We also take note of the case of complainant FELICIDAD BARREYRO. Although complaining witness Ciellane Gregorio testified that she saw Barreyro hand over the amount of P3,500.00 to appellant for the processing of her papers, 55 there was no testimony on record as to how precisely Barreyro was recruited by appellant. Hence, there could be no basis for finding appellant guilty of illegally recruiting complainant Barreyro.
The same observation holds with respect to the case of complainants ENRICO SUGATAN and CELSO CESA. There is insufficient evidence, both testimonial and documentary, as to the exact circumstances under which
they were allegedly induced by appellant to apply for work in Japan and the amounts each paid for said purpose.
Finally, in the estafa case (Criminal Case No. 131-91), we rule that the evidence on record 56 supports only the payment by the offended party ROMMEL GARCIA to appellant of the sum of twelve thousand five hundred pesos (P12,500.00).
In sum, appellant was proved to be guilty beyond reasonable doubt of the crimes of illegal recruitment in large scale and estafa. However, he could be held to indemnify only the following parties for the following amounts:nadchanroblesvirtualawlibrary
1. Angelize Porterta P8,000.00
2. Ciellane Gregorio P9,000 00
3. Rustico Narvaez P9,350.00
4. Edwin Lallana P12,500.00
5. Susan Ramirez P8,500.00
IN VIEW WHEREOF, we affirm appellant's conviction of the crimes of illegal recruitment in large scale and estafa, subject to the following modifications as to the penalty:nadchanroblesvirtualawlibrary
1. In the illegal recruitment case, appellant shall be sentenced to suffer life imprisonment to pay a fine of P100,000.00, and to indemnify the following parties in these amounts:
1. AngelizePorterta P8,000.00
2. Ciellane Gregorio P9,000 00
3. Rustico Narvaez P9,350.00
4. Edwin Lallana P12,500.00
5. Susan Ramirez P8,500.00
2. In the estafa case (Criminal Case No. 131-91), appellant is hereby sentenced to suffer the indeterminate sentence of six (6) months of arresto mayor
as minimum, to four (4) years, two (2) months and one (1) day of prision correccional
as maximum, and to indemnify the offended party, ROMMEL GARCIA, the sum of TWELVE THOUSAND FIVE HUNDRED (P12,500.00) PESOS, without subsidiary imprisonment in case of insolvency.
, Regalado and Mendoza, JJ.
1. Criminal Case No. 117-91; Rollo, p 18.
2. Criminal Case Nos. 128-91, 129-91, 130-91 and 131-91.
3. TSN, September 24, 1991, pp. 4-5.
4. Id., p. 6.
5. Id., pp 7-9.
6. Exhibit "A", Original Records, p. 234.
7. Exhibit "B", Original Records, p. 235.
8. This receipt was already filled up when it was handed to Porterta. Appellant erased the name "Leonora Posadas" originally appearing on said receipt and placed the named of Angelize Porterta instead. The changes were made by appellant on the receipt in the presence of Porterta and her two (2) companions, Susan Ramirez and Ciellane Gregorio; id, pp. 15-16.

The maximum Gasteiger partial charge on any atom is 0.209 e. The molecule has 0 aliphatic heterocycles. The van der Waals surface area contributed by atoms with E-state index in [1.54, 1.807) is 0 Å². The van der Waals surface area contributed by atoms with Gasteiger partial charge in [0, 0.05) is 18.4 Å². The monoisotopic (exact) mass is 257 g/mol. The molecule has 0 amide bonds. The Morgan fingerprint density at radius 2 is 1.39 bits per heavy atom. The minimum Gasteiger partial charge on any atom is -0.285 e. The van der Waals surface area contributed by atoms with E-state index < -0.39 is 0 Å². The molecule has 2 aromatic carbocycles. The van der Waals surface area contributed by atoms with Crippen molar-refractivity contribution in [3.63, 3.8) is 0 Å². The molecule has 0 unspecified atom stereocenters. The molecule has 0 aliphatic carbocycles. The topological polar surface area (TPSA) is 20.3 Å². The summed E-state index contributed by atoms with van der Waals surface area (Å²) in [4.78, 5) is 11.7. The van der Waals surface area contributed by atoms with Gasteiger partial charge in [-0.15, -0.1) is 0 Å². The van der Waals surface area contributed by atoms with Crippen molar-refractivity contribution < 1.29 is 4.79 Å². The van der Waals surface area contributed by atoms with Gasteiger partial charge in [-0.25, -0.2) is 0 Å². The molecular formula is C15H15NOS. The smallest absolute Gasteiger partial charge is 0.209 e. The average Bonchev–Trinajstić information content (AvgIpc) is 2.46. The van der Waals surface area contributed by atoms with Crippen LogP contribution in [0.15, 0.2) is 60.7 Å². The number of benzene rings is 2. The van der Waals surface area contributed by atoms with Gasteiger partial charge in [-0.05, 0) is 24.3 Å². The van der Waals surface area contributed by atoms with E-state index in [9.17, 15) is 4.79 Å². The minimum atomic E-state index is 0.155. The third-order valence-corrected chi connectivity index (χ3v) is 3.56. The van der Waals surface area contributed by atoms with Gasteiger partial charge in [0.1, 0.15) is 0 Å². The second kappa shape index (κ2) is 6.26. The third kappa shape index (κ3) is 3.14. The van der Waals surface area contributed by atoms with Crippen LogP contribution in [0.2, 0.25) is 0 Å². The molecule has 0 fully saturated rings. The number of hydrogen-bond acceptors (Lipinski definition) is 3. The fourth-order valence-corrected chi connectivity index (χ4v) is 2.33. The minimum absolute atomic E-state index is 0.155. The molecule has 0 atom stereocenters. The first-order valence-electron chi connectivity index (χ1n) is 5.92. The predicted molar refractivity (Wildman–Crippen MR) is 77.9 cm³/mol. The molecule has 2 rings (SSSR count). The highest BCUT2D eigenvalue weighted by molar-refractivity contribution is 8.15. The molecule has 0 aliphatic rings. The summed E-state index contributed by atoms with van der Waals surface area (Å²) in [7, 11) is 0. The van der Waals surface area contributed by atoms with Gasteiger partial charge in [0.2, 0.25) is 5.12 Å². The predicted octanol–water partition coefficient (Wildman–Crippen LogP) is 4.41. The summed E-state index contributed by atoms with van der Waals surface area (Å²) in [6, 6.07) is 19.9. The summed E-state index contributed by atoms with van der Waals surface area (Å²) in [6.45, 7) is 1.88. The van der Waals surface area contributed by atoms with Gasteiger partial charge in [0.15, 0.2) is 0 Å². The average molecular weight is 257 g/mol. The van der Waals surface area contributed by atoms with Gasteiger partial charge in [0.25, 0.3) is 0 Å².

9. id., pp. 9-19.
10. id., p. 23.
11. TSN, September 30, 1991, p. 10.
12. id., p. 12.
13. id., p. 13.
14. TSN, October 21, 1991, pp. 13-15.
15. Susan Ramirez, Rowena Leuterio, Noralyn Paras, Felicidad Barrero, Coralyn Barrero, among others.
16. TSN, September 30, 1991, pp. 20-21.
17. TSN, October 21, 1991, p. 10.
18. TSN, September 30, 1991, pp. 14-22.
19. id., pp. 23-25.
20. TSN, October 28, 1991, pp. 3-4.
21. id., pp. 5-7; Exhibits "F" "J", Original Records, p. 239.
22. id., pp. 8-11.
23. id., p.4.
24. Exhibit "M", Original Records, p. 241.
25. id., pp. 5-9.
26. id., pp. 14-15.
27. TSN, March 17, 1992, p. 7.
28. id., pp. 8-11.
29. Exhibits "P"-"S", Original Records, pp. 244-245.
30. id., pp. 12-25.
31. TSN, May 25, 1992, pp. 2-4.
32. TSN, January 25, 1993, pp. 3-6.
33. id., pp. 9-12; TSN, March 2, 1993, pp. 18-19.
34. TSN, March 2, 1993, p. 10.
35. TSN, January 25, 1993, pp. 11-12.
36. id., pp.19-20.
37. id., pp. 13-14.
38. id., pp. 23-28.
39. TSN, March 2, 1993, p. 19.
40. id., p. 27.
41. Exhibits "3" and "4".
42. TSN, March 16, 1993, pp. 8-12.
43. Baluran was then serving a sentence of life imprisonment at the Correctional and being a maximum security prisoner, she was prohibited to leave her detention cell and testify outside the premises of the Correctional.
44. Rollo, pp. 31-43.
45. Article 39 (a) and (b).
46. TSN, September 24, 1991, p- 22; TSN, September 30, 1991, p, 22; TSN, October 28, 1991, p. 8.
47. No receipt was ever presented by appellant to prove her payment of this amount; see also TSN, March 2, 1993, p 10.
48. See Exhibit "U".
49. People v Manungas, Jr., G.R. Nos. 91552-55, March 10, 1994, 231 SCRA 1.
50. TSN, March 2, 1993, pp- 21-22.
51. No. 12203-R, July 16, 1955, 51 O.G. 12, 6264.
52. See also Criminal Procedure, Justice Ricardo C. Francisco, 1993 edition, at p. 289.
53. TSN, September 30, 1991, pp. 10-25.
54. See Exhibits "A" and "C" and the testimony of Ciellane Gregorio and Angelize Porterta.
55. TSN, September 30, 1991, p. 17.
56. Exhibits "F" "J".